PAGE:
If you have read a paper, watched the news, or been on campus at all over the past few months, you will be aware of both the Yes Scotland and Better Together campaigns involved in the future of Scotland. The facts are these: there will be a referendum on Scottish independence towards the end of 2014; if successful, Scotland would become independent by 2016. The question will be ‘Should Scotland be an independent country?’
Statistics will be thrown at you by both sides of the debate. The Yes Scotland campaign will latch on to the ones that show an increase in support upon the last poll, while the Better Together campaign will constantly remind you that the Yes voters have yet to have a majority in a poll. The Yes campaign will remind you that support among young voters is on the rise. The No side will remind you that there are those who have yet to make up their mind and that there is a large market there for more votes to back them up. What neither side is either addressing or capitalising on is a consistent statistic – women are less likely than men to vote Yes.
In an article in the Scotsman in October of last year, they reported that 32% of men would support independence, while 17% were undecided. Only 24% of women, however, were likely to vote yes, with 21% saying they were yet to make up their mind. A poll by Ipsos MORI from the same time reported than 35% of men would vote yes, while just 24% of women would also do so. This is a significant, almost 10%, gender gap that neither side is reporting on.
We took a quick poll in the qmunicate publications meeting. Sure enough, these percentages synched up with how those in the boardroom voted. We thought we would be a bit more professional though and figured we should ask female voters in the Glasgow University Scottish Independence Referendum why they thought, regardless of their own voting allegiance, that women are less likely than men to vote yes. As a quick note, to every female reading this who I did not ask, literally 90% of the women I asked replied with ‘because they’re more sensible than men’ so you didn’t miss your chance for that one!
What was surprising me about the collected opinions was how similar they were across the spectrum. Looking at my notes, it makes no difference if I highlighted “yes voter comment” or “no voter comment” as both sides saw women making very similar cases.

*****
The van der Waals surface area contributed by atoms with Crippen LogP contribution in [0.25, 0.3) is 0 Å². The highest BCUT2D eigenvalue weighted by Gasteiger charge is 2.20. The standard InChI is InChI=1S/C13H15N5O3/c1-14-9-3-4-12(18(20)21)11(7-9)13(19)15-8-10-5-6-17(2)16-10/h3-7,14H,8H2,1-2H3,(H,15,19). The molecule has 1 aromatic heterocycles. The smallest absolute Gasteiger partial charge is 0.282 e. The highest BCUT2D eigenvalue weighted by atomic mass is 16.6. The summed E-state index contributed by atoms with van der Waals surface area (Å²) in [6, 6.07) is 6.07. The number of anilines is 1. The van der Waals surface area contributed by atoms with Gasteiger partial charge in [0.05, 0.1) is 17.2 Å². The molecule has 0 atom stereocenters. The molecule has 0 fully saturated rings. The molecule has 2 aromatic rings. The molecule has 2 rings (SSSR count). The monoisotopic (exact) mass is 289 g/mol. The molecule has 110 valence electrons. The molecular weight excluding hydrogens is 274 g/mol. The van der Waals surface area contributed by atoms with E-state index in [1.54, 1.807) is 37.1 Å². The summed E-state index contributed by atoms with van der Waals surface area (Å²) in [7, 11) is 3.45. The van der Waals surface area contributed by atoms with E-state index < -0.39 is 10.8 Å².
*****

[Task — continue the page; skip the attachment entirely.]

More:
Harking back to the sensible comment, the majority of women I asked said that a large part of voting no, or remaining undecided, is the lack of information available on what the entire independence plan would be. While men are impulsive and perhaps more likely to vote emotionally, women tend to stand back and look at the long term effects. They ask questions that require more details than we currently have, therefore, they will remain impartial or unconvinced until those details become available.
There was also the maternal argument. At the moment, whether you think the current political situation is good or bad, there is stability to be found in the status quo. Women know they can fend for their families and provide security while acting as part of the union. There is an apprehension from some corners that, while we know that we may not be in the best position, things could always be worse, and there is a worry that independence could bring that situation upon us.
I spoke to a man who helped organise the student referendum. He commented that when the QM held a debate on gender relating to independence, it was a mostly female crowd. This shows that the larger undecided percentage compared to men is one that is simply yet to make up its mind and is in no way a disinterested party. Likelier still, women who voted no in the student referendum may still be open to the idea of a yes vote when more information is released by the Scottish government. As it is, the interesting and loud statistic that female voters are providing to this campaign is being greatly ignored.